Looking for a pay rise for teachers during the present recession is a tricky business. Almost as risky as guessing whether the average pay of teachers is going to rise or fall over the next few years.
Average pay is a statistic often quoted by government, not least because it is always higher than starting salaries, a number frequently used by those seeking to make a different point. However, the average pay of teachers (Pounds 32,230, according to the latest available figures, from 2007) is partly affected by the age profile of the profession. There are lots of long-serving teachers, paid on upper pay spine 3, who keep up the average pay level. But, when they retire, to be replaced by NQTs on the lowest pay scales, this has the opposite effect.
The level of teaching and learning responsibility payments has little impact on average pay as the number of such posts has remained relatively constant. Nevertheless, the economic crisis and falling school rolls in secondary schools might reduce the number of discretionary TLR2 allowances.
Primary and secondary teachers have very different average salaries, with secondary teachers earning on average Pounds 3,000 more than their primary colleagues, but nearly Pounds 3,000 less than teachers working in special schools and pupil referral units. In 2007, nearly 45 per cent of secondary teachers earned more than Pounds 35,000, compared with fewer than a quarter of full-time primary teachers. Generally, average salary levels increase with age: women aged 40-44 in primary schools are the exception, earning, on average, less than younger full-time women primary teachers in the 35-39 age bracket. An average primary head earned Pounds 50,000 and a secondary head Pounds 69,000 in 2007.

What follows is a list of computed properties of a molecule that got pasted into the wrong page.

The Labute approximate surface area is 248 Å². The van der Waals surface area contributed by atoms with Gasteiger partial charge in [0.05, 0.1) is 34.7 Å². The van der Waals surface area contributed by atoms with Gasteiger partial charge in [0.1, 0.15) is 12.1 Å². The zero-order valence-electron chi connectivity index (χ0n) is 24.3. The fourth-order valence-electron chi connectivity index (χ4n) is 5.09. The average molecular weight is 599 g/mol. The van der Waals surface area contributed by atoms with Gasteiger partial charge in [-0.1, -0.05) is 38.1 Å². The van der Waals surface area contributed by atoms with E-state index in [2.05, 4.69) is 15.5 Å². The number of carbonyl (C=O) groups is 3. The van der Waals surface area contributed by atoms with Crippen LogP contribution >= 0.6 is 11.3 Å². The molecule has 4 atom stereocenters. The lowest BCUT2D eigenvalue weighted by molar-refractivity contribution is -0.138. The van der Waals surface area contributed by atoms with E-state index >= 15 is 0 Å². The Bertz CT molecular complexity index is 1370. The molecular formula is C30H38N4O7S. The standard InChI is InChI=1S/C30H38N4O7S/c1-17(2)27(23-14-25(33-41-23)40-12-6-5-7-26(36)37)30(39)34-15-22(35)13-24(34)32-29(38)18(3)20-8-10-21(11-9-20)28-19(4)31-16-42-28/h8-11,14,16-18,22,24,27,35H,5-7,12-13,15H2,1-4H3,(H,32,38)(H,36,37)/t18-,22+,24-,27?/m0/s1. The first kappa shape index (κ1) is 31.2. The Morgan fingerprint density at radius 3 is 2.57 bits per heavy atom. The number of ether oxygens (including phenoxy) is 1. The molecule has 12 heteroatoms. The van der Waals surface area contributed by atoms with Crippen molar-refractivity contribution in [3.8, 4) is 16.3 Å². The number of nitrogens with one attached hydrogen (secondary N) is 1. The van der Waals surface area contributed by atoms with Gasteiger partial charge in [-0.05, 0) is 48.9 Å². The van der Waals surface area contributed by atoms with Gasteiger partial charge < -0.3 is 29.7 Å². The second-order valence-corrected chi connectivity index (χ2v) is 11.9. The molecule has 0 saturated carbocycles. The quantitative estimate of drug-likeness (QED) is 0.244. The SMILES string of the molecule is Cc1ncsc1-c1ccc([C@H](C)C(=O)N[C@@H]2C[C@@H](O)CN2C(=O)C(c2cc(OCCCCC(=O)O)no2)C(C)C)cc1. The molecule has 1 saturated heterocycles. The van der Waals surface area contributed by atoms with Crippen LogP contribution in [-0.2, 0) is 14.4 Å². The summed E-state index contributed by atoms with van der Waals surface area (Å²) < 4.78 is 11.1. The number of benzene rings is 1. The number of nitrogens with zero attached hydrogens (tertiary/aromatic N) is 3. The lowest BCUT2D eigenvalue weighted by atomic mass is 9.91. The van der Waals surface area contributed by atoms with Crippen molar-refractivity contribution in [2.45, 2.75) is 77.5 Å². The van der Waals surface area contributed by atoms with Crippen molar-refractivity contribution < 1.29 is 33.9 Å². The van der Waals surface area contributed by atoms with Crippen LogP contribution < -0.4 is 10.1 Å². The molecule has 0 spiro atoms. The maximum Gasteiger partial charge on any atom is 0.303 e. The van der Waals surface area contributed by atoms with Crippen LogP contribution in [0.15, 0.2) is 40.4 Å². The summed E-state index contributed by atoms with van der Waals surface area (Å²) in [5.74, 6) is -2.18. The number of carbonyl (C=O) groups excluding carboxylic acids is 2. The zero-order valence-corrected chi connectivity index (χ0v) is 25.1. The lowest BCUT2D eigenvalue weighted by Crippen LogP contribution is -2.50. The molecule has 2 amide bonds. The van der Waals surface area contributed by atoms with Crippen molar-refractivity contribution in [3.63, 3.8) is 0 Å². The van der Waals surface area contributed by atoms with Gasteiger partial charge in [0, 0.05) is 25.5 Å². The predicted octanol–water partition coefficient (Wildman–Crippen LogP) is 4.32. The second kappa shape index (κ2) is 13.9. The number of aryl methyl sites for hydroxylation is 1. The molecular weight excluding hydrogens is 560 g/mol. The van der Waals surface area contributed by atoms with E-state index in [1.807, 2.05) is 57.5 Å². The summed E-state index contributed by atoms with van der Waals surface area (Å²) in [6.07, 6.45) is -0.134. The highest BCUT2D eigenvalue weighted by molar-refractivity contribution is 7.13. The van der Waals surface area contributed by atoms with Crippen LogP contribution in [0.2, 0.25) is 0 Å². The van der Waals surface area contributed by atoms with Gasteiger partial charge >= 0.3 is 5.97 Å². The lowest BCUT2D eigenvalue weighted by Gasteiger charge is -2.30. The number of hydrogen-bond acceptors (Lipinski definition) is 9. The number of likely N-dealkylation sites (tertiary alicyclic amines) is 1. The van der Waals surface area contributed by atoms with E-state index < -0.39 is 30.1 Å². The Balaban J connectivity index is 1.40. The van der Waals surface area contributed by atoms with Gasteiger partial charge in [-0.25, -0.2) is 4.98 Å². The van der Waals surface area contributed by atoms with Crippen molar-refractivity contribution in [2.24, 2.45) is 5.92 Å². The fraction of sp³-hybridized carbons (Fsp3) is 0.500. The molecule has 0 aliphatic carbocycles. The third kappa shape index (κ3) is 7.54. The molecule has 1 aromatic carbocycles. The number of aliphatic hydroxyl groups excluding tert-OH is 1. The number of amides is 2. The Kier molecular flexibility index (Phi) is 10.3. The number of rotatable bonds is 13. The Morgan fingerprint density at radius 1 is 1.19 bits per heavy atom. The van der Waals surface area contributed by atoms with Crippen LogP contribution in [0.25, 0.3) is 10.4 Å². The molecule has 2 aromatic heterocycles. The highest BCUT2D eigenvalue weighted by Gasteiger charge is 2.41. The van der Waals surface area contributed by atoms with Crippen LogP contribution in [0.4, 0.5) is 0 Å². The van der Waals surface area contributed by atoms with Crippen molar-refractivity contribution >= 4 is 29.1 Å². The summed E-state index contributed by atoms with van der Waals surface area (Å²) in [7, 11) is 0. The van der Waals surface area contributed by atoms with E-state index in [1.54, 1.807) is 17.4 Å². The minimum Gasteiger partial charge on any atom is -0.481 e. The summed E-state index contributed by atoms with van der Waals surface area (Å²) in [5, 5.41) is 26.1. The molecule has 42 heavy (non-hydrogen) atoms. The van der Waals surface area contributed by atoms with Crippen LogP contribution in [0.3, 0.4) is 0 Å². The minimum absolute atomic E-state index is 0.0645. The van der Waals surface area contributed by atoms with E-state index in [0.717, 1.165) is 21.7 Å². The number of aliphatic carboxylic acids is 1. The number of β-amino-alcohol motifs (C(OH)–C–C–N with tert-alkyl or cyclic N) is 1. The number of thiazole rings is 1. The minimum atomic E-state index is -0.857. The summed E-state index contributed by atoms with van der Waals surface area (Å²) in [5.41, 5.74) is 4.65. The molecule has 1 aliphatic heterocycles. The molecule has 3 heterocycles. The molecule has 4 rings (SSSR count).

John Howson is a director of Education Data Surveys, part of TSL Education.